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Is there a theme for your deck (beyond your minimalist approach), and what would you like to say about that theme?

To further expand on your first question here; the theme is Shadows, and aside from the straight line I drew between “Book of Shadows” and “Deck of Shadows”, my moment of inspiration came after my decision to work only with shadows on this deck. Shadows represent that which we do not see, and by depicting only the shadows it empowers the reader to find the obvious. As I see it people spend so much time making assumptions and drawing conclusions about what they do not see, they also fail to understand or recognize that which is not shrouded in mystery.

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How did you create the artwork for your deck? What would you like to say about that process?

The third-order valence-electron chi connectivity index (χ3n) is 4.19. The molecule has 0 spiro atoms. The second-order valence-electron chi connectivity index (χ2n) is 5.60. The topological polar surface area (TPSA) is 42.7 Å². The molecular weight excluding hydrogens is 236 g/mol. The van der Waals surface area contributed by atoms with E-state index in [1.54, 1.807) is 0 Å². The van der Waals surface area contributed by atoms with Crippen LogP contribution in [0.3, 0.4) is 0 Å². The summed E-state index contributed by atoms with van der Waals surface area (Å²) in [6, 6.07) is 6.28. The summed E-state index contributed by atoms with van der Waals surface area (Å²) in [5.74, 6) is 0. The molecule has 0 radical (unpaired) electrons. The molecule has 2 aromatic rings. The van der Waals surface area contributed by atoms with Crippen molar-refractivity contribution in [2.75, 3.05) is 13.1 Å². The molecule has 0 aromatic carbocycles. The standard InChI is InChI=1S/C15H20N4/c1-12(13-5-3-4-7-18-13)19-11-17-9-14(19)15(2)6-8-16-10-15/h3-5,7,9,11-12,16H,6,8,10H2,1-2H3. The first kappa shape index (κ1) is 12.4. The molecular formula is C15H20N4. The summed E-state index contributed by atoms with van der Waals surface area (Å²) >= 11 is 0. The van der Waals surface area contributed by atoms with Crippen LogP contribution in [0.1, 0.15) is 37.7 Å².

The deck was created using digital 3D rendering software, the same type of computer software that is used in movies such as Avatar, Lord of the Rings, etc. Every person, animal, element, or object, was digitally placed into an environment, followed by a lighting sequence. I then rendered it to remove everything, leaving only the shadows. And in the finishing process I removed all non-consistent shadows and cleaned up any imperceptible aspects of the image.

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Are there any non-traditional elements of this deck, such as a 79th card, unusual suit names, an extra suit, or something like that?

It is a traditional 78 card deck.

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ShadowFox 10 SwordsI think my favorite card in this deck is the Ten of Swords because it manages to convey the traditional message with an image that is not as gruesome as the RWS’s version.  I was wondering if you have a favorite card from your deck.

I don’t really have a favorite card, although there are some that I have slightly stronger feelings of pride about. The Three of Cups the Three of Swords, the Queen of Swords, and Death are a few of them.

Four ShadowFox cards

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Would you like to say why you are proud of those particular images?